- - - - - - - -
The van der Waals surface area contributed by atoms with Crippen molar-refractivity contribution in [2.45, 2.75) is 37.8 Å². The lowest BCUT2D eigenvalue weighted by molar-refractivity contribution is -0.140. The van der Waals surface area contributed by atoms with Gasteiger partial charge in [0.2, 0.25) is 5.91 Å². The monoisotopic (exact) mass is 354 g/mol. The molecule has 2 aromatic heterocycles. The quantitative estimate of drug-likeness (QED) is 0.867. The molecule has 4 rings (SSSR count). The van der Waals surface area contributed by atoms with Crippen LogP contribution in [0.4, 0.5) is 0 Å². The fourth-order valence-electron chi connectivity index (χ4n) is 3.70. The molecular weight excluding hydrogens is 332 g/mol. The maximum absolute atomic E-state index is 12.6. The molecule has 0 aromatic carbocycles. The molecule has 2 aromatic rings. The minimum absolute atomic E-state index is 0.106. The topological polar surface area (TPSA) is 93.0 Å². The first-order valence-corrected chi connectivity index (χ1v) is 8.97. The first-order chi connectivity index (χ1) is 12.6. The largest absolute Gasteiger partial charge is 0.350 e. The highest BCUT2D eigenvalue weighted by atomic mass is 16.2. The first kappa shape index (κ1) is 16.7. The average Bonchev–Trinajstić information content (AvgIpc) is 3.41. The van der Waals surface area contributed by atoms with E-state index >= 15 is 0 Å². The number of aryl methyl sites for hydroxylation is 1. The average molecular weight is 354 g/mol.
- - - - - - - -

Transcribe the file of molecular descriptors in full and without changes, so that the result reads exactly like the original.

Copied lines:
The van der Waals surface area contributed by atoms with Crippen molar-refractivity contribution in [2.45, 2.75) is 37.8 Å². The lowest BCUT2D eigenvalue weighted by molar-refractivity contribution is -0.140. The van der Waals surface area contributed by atoms with Gasteiger partial charge in [0.2, 0.25) is 5.91 Å². The monoisotopic (exact) mass is 354 g/mol. The molecule has 2 aromatic heterocycles. The quantitative estimate of drug-likeness (QED) is 0.867. The molecule has 4 rings (SSSR count). The van der Waals surface area contributed by atoms with Crippen LogP contribution in [0.4, 0.5) is 0 Å². The fourth-order valence-electron chi connectivity index (χ4n) is 3.70. The molecular weight excluding hydrogens is 332 g/mol. The maximum absolute atomic E-state index is 12.6. The molecule has 0 aromatic carbocycles. The molecule has 2 aromatic rings. The minimum absolute atomic E-state index is 0.106. The topological polar surface area (TPSA) is 93.0 Å². The first-order valence-corrected chi connectivity index (χ1v) is 8.97. The first-order chi connectivity index (χ1) is 12.6. The largest absolute Gasteiger partial charge is 0.350 e. The highest BCUT2D eigenvalue weighted by atomic mass is 16.2. The first kappa shape index (κ1) is 16.7. The average Bonchev–Trinajstić information content (AvgIpc) is 3.41. The van der Waals surface area contributed by atoms with E-state index >= 15 is 0 Å². The number of aryl methyl sites for hydroxylation is 1. The average molecular weight is 354 g/mol.